By now, we’ve survived the worst. It’s uncertain whether or not classes will continue for tomorrow, which means the party’s over. Damage has pretty much devastated lower Manhattan, but for those of us uptown, we can consider ourselves very lucky. Here are some good sites to go to for staying informed on Hurricane Sandy.
• NYTimes has posted a detailed assessment of power outages, flooding, transportation services and other hurricane damage all throughout the tri-state area. [10/31/12, 12:20 PM]
• NYU is evacuating certain residence halls tomorrow at 3:00 PM. If you know someone that might need a place to stay, reach out! [10/30/12, 9:46 PM]
• The Halloween Parade in Greenwich Village is postponed. The NYC marathon is on schedule. [10/30/12, 9:46 PM]
• According the NYTimes, tap water is “Safe to drink, but heavily chlorinated so it will taste different.”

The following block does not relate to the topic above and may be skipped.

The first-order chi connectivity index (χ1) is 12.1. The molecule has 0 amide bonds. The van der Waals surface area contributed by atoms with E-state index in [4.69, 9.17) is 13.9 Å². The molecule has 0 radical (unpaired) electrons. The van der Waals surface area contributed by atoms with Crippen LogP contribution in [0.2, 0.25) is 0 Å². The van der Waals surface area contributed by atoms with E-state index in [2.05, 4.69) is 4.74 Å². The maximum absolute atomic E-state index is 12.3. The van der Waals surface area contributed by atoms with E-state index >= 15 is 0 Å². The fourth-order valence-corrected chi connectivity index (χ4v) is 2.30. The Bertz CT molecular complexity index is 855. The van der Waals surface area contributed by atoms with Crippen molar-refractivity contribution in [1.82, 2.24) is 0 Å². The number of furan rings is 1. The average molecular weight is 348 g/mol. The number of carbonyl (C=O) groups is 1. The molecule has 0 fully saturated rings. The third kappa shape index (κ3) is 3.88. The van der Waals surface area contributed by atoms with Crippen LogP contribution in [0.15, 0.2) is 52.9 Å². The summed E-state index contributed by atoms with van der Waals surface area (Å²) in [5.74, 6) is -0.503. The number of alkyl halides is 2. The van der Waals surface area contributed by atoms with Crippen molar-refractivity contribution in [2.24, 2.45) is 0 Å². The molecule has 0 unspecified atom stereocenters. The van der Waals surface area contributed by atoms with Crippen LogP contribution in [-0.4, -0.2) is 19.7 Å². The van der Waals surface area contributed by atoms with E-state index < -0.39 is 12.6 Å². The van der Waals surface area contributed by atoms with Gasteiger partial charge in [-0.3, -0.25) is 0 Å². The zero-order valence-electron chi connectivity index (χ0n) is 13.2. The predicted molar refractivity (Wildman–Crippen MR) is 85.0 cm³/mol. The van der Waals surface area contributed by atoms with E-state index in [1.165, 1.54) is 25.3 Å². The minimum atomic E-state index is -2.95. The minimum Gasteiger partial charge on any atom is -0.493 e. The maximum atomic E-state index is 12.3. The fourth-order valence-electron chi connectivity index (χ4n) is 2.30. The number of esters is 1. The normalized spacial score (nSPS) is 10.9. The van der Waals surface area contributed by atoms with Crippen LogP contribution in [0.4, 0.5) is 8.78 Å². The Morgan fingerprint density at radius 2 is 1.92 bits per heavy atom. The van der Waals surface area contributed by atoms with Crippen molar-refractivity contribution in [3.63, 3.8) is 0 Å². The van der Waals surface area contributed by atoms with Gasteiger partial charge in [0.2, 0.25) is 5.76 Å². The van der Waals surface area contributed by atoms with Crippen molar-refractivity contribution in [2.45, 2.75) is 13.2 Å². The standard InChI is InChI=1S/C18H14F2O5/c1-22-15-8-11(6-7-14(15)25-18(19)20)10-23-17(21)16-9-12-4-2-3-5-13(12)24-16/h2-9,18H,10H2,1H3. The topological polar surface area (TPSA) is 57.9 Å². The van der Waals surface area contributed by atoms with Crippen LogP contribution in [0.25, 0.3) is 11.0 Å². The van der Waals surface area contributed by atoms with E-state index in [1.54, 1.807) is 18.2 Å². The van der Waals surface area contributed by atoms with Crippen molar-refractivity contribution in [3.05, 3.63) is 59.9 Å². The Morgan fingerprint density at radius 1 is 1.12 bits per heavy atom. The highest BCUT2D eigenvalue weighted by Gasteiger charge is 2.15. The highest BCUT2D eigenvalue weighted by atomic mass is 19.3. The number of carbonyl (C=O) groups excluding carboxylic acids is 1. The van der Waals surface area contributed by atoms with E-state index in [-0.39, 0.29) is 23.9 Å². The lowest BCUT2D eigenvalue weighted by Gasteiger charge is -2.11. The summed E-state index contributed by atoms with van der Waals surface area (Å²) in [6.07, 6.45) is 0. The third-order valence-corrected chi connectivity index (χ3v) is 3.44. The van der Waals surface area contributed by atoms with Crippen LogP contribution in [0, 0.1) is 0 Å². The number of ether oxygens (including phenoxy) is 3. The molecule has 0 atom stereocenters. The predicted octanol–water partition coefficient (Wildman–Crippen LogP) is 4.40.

• Pictures of a flooded New York City from Elite Daily (disregard first photo).
• Barnard will be holding classes tomorrow, provided your professors can find a way to get here.
|Flooding from storm surges (near FDR
bridge). Courtesy of NBC.
• According to Bloomberg, the subways are likely to be closed for four or five days. Electricity could be lost downtown for just as long and the National Guard is on standby. NYTimes has created a pretty good go-to site for hurricane questions.
• You can also see a video of the explosion of the ConEdison electrical plant explosion, which is likely to leave lower Manhattan without power for some time.
• Although the hurricane has passed New York City, The Weather Channel says the storm’s not over yet.
• Google has uploaded a crisis map that includes information about power-outages and evacuations shelters. Unfortunately for power outages, it doesn’t go into too much detail. The Weather Channel also has a map for damage reports, including the crane that went down on 57th between 6th and 7th Avenue.
• Columbia evaluates whether to close classes tomorrow. Butler library is, of course, still open.
• Humans of New York is also reflecting the aftermath of the hurricane—although, in the usual heartwarming, pictures-of-small-children kind of way.